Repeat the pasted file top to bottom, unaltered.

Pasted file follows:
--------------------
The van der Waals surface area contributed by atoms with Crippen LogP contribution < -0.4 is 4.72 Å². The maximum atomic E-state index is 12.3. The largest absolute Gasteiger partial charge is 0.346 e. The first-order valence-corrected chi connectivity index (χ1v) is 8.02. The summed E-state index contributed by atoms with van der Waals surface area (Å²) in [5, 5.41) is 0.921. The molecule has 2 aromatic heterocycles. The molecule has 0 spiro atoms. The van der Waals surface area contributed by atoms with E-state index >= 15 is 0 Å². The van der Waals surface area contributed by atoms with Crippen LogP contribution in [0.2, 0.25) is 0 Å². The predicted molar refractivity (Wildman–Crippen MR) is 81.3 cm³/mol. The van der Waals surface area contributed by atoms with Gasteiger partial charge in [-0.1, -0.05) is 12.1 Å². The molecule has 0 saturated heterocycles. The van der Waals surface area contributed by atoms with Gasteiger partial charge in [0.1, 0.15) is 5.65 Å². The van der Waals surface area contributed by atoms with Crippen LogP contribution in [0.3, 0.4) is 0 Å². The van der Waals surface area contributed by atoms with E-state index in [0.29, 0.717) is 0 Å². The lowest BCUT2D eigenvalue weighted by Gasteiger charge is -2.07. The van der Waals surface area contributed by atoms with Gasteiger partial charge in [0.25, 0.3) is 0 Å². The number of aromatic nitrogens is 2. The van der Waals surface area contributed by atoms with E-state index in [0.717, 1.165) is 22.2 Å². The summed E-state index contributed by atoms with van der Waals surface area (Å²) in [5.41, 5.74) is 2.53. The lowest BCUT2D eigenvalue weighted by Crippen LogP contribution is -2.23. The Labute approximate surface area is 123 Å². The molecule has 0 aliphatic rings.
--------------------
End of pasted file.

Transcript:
The van der Waals surface area contributed by atoms with Crippen LogP contribution < -0.4 is 4.72 Å². The maximum atomic E-state index is 12.3. The largest absolute Gasteiger partial charge is 0.346 e. The first-order valence-corrected chi connectivity index (χ1v) is 8.02. The summed E-state index contributed by atoms with van der Waals surface area (Å²) in [5, 5.41) is 0.921. The molecule has 2 aromatic heterocycles. The molecule has 0 spiro atoms. The van der Waals surface area contributed by atoms with E-state index >= 15 is 0 Å². The van der Waals surface area contributed by atoms with Crippen LogP contribution in [0.2, 0.25) is 0 Å². The predicted molar refractivity (Wildman–Crippen MR) is 81.3 cm³/mol. The van der Waals surface area contributed by atoms with Gasteiger partial charge in [-0.1, -0.05) is 12.1 Å². The molecule has 0 saturated heterocycles. The van der Waals surface area contributed by atoms with Gasteiger partial charge in [0.1, 0.15) is 5.65 Å². The van der Waals surface area contributed by atoms with Crippen LogP contribution in [0.3, 0.4) is 0 Å². The van der Waals surface area contributed by atoms with E-state index in [0.29, 0.717) is 0 Å². The lowest BCUT2D eigenvalue weighted by Gasteiger charge is -2.07. The van der Waals surface area contributed by atoms with Gasteiger partial charge in [0.25, 0.3) is 0 Å². The number of aromatic nitrogens is 2. The van der Waals surface area contributed by atoms with E-state index in [0.717, 1.165) is 22.2 Å². The summed E-state index contributed by atoms with van der Waals surface area (Å²) in [5.41, 5.74) is 2.53. The lowest BCUT2D eigenvalue weighted by Crippen LogP contribution is -2.23. The Labute approximate surface area is 123 Å². The molecule has 0 aliphatic rings.